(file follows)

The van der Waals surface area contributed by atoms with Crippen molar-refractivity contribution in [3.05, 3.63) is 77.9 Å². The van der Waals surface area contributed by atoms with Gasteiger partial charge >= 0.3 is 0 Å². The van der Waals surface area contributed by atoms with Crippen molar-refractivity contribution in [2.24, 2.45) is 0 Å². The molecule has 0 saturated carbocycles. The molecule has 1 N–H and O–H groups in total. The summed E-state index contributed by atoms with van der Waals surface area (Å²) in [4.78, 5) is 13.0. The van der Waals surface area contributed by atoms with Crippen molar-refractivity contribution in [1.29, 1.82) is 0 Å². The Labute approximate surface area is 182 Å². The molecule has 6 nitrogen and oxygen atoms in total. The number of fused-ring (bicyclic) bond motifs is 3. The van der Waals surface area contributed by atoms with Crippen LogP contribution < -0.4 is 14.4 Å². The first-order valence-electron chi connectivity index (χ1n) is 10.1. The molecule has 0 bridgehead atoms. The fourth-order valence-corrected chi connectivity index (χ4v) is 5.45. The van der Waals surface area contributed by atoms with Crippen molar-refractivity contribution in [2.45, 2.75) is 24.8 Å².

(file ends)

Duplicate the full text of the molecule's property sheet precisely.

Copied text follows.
The van der Waals surface area contributed by atoms with Crippen molar-refractivity contribution in [3.05, 3.63) is 77.9 Å². The van der Waals surface area contributed by atoms with Gasteiger partial charge >= 0.3 is 0 Å². The van der Waals surface area contributed by atoms with Crippen molar-refractivity contribution in [2.24, 2.45) is 0 Å². The molecule has 0 saturated carbocycles. The molecule has 1 N–H and O–H groups in total. The summed E-state index contributed by atoms with van der Waals surface area (Å²) in [4.78, 5) is 13.0. The van der Waals surface area contributed by atoms with Crippen molar-refractivity contribution in [1.29, 1.82) is 0 Å². The Labute approximate surface area is 182 Å². The molecule has 6 nitrogen and oxygen atoms in total. The number of fused-ring (bicyclic) bond motifs is 3. The van der Waals surface area contributed by atoms with Crippen LogP contribution < -0.4 is 14.4 Å². The first-order valence-electron chi connectivity index (χ1n) is 10.1. The molecule has 0 bridgehead atoms. The fourth-order valence-corrected chi connectivity index (χ4v) is 5.45. The van der Waals surface area contributed by atoms with Crippen molar-refractivity contribution in [2.45, 2.75) is 24.8 Å².